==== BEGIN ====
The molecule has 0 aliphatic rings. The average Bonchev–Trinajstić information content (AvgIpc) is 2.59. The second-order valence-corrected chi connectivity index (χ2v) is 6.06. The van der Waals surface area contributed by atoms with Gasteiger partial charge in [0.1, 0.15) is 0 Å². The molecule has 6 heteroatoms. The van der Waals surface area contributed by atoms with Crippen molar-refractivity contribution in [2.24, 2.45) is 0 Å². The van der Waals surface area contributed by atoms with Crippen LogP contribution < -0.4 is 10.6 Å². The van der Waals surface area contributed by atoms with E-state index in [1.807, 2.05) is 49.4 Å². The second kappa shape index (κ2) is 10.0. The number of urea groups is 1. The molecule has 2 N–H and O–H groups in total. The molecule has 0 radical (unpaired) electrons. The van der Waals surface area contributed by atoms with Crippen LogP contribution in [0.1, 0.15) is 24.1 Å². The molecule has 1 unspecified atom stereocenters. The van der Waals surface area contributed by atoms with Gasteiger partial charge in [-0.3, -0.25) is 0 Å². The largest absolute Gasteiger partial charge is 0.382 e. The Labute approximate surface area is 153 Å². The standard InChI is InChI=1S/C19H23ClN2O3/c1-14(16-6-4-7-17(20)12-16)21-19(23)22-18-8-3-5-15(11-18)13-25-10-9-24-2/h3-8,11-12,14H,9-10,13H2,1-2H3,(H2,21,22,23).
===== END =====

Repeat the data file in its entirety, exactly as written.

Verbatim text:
The molecule has 0 aliphatic rings. The average Bonchev–Trinajstić information content (AvgIpc) is 2.59. The second-order valence-corrected chi connectivity index (χ2v) is 6.06. The van der Waals surface area contributed by atoms with Gasteiger partial charge in [0.1, 0.15) is 0 Å². The molecule has 6 heteroatoms. The van der Waals surface area contributed by atoms with Crippen molar-refractivity contribution in [2.24, 2.45) is 0 Å². The van der Waals surface area contributed by atoms with Crippen LogP contribution < -0.4 is 10.6 Å². The van der Waals surface area contributed by atoms with E-state index in [1.807, 2.05) is 49.4 Å². The second kappa shape index (κ2) is 10.0. The number of urea groups is 1. The molecule has 2 N–H and O–H groups in total. The molecule has 0 radical (unpaired) electrons. The van der Waals surface area contributed by atoms with Crippen LogP contribution in [0.1, 0.15) is 24.1 Å². The molecule has 1 unspecified atom stereocenters. The van der Waals surface area contributed by atoms with Gasteiger partial charge in [-0.3, -0.25) is 0 Å². The largest absolute Gasteiger partial charge is 0.382 e. The Labute approximate surface area is 153 Å². The standard InChI is InChI=1S/C19H23ClN2O3/c1-14(16-6-4-7-17(20)12-16)21-19(23)22-18-8-3-5-15(11-18)13-25-10-9-24-2/h3-8,11-12,14H,9-10,13H2,1-2H3,(H2,21,22,23).